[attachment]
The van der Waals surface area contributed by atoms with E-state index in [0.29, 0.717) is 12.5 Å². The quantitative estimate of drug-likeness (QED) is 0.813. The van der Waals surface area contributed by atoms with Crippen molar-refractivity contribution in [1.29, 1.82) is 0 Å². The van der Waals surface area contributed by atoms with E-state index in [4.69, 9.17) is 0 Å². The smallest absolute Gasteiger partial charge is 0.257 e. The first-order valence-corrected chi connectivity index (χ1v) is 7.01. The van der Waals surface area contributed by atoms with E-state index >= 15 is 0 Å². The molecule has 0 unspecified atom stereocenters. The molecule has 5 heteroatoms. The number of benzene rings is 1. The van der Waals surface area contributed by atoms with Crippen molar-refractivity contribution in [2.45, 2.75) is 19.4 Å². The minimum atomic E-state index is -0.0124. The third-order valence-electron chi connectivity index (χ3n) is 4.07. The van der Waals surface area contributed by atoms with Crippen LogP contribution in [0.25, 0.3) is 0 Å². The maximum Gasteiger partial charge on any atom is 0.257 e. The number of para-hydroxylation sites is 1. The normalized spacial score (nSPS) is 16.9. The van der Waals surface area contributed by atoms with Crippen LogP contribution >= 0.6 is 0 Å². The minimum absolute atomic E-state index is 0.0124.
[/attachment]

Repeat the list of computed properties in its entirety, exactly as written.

The van der Waals surface area contributed by atoms with E-state index in [0.29, 0.717) is 12.5 Å². The quantitative estimate of drug-likeness (QED) is 0.813. The van der Waals surface area contributed by atoms with Crippen molar-refractivity contribution in [1.29, 1.82) is 0 Å². The van der Waals surface area contributed by atoms with E-state index in [4.69, 9.17) is 0 Å². The smallest absolute Gasteiger partial charge is 0.257 e. The first-order valence-corrected chi connectivity index (χ1v) is 7.01. The van der Waals surface area contributed by atoms with E-state index >= 15 is 0 Å². The molecule has 0 unspecified atom stereocenters. The molecule has 5 heteroatoms. The number of benzene rings is 1. The van der Waals surface area contributed by atoms with Crippen molar-refractivity contribution in [2.45, 2.75) is 19.4 Å². The minimum atomic E-state index is -0.0124. The third-order valence-electron chi connectivity index (χ3n) is 4.07. The van der Waals surface area contributed by atoms with Crippen LogP contribution in [0.25, 0.3) is 0 Å². The maximum Gasteiger partial charge on any atom is 0.257 e. The number of para-hydroxylation sites is 1. The normalized spacial score (nSPS) is 16.9. The van der Waals surface area contributed by atoms with Crippen LogP contribution >= 0.6 is 0 Å². The minimum absolute atomic E-state index is 0.0124.